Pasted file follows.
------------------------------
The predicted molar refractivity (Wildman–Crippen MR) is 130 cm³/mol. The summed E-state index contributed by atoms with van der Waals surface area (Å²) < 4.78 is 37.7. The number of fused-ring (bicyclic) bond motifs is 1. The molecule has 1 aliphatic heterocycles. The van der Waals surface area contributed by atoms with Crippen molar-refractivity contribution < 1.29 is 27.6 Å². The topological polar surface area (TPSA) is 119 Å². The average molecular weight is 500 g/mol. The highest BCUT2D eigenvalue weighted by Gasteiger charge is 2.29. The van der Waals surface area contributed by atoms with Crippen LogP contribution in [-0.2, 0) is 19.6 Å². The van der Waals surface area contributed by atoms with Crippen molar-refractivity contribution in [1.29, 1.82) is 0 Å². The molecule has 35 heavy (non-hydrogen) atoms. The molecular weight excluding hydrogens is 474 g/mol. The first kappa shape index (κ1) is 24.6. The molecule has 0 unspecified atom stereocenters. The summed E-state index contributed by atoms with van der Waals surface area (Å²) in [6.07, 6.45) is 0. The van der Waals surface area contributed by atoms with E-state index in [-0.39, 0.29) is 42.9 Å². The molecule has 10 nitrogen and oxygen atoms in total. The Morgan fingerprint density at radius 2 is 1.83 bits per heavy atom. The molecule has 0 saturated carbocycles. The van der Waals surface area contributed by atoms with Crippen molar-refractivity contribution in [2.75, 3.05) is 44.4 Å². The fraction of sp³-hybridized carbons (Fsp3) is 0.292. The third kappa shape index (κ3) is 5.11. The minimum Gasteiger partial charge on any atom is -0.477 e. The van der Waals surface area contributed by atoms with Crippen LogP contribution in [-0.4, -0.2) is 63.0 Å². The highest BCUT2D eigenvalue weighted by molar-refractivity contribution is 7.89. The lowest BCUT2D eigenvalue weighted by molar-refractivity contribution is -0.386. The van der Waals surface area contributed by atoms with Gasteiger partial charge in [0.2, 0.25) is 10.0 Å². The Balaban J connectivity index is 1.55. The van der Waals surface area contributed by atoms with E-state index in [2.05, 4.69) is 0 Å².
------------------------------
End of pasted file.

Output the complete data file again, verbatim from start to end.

The predicted molar refractivity (Wildman–Crippen MR) is 130 cm³/mol. The summed E-state index contributed by atoms with van der Waals surface area (Å²) < 4.78 is 37.7. The number of fused-ring (bicyclic) bond motifs is 1. The molecule has 1 aliphatic heterocycles. The van der Waals surface area contributed by atoms with Crippen molar-refractivity contribution < 1.29 is 27.6 Å². The topological polar surface area (TPSA) is 119 Å². The average molecular weight is 500 g/mol. The highest BCUT2D eigenvalue weighted by Gasteiger charge is 2.29. The van der Waals surface area contributed by atoms with Crippen LogP contribution in [-0.2, 0) is 19.6 Å². The van der Waals surface area contributed by atoms with Crippen molar-refractivity contribution in [1.29, 1.82) is 0 Å². The molecule has 35 heavy (non-hydrogen) atoms. The molecular weight excluding hydrogens is 474 g/mol. The first kappa shape index (κ1) is 24.6. The molecule has 0 unspecified atom stereocenters. The summed E-state index contributed by atoms with van der Waals surface area (Å²) in [6.07, 6.45) is 0. The van der Waals surface area contributed by atoms with E-state index in [-0.39, 0.29) is 42.9 Å². The molecule has 10 nitrogen and oxygen atoms in total. The Morgan fingerprint density at radius 2 is 1.83 bits per heavy atom. The molecule has 0 saturated carbocycles. The van der Waals surface area contributed by atoms with Crippen molar-refractivity contribution in [2.75, 3.05) is 44.4 Å². The fraction of sp³-hybridized carbons (Fsp3) is 0.292. The third kappa shape index (κ3) is 5.11. The minimum Gasteiger partial charge on any atom is -0.477 e. The van der Waals surface area contributed by atoms with Crippen LogP contribution in [-0.4, -0.2) is 63.0 Å². The highest BCUT2D eigenvalue weighted by molar-refractivity contribution is 7.89. The lowest BCUT2D eigenvalue weighted by molar-refractivity contribution is -0.386. The van der Waals surface area contributed by atoms with Gasteiger partial charge in [0.2, 0.25) is 10.0 Å². The Balaban J connectivity index is 1.55. The van der Waals surface area contributed by atoms with E-state index in [2.05, 4.69) is 0 Å².